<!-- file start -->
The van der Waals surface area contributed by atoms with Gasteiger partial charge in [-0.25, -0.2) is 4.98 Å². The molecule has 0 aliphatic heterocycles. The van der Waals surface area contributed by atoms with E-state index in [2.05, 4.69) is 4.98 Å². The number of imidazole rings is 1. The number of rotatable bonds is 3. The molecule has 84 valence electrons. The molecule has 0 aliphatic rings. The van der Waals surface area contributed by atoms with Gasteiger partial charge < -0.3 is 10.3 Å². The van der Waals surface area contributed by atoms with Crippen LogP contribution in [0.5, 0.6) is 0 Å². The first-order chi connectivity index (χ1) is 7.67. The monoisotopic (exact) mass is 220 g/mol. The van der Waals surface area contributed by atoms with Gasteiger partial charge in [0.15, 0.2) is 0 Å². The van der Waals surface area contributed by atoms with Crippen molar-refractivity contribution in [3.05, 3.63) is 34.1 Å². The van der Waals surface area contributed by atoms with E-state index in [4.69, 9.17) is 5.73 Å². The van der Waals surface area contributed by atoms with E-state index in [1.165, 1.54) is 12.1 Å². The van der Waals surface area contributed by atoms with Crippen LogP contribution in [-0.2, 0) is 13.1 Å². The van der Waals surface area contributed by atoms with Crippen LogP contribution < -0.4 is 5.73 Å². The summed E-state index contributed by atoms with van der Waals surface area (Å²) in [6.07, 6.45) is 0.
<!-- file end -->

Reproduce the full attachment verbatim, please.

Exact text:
The van der Waals surface area contributed by atoms with Gasteiger partial charge in [-0.25, -0.2) is 4.98 Å². The molecule has 0 aliphatic heterocycles. The van der Waals surface area contributed by atoms with E-state index in [2.05, 4.69) is 4.98 Å². The number of imidazole rings is 1. The number of rotatable bonds is 3. The molecule has 84 valence electrons. The molecule has 0 aliphatic rings. The van der Waals surface area contributed by atoms with Gasteiger partial charge < -0.3 is 10.3 Å². The van der Waals surface area contributed by atoms with Crippen LogP contribution in [0.5, 0.6) is 0 Å². The first-order chi connectivity index (χ1) is 7.67. The monoisotopic (exact) mass is 220 g/mol. The van der Waals surface area contributed by atoms with Gasteiger partial charge in [0.15, 0.2) is 0 Å². The van der Waals surface area contributed by atoms with Crippen molar-refractivity contribution in [3.05, 3.63) is 34.1 Å². The van der Waals surface area contributed by atoms with E-state index in [4.69, 9.17) is 5.73 Å². The van der Waals surface area contributed by atoms with E-state index in [1.165, 1.54) is 12.1 Å². The van der Waals surface area contributed by atoms with Crippen LogP contribution in [-0.2, 0) is 13.1 Å². The van der Waals surface area contributed by atoms with Crippen LogP contribution < -0.4 is 5.73 Å². The summed E-state index contributed by atoms with van der Waals surface area (Å²) in [6.07, 6.45) is 0.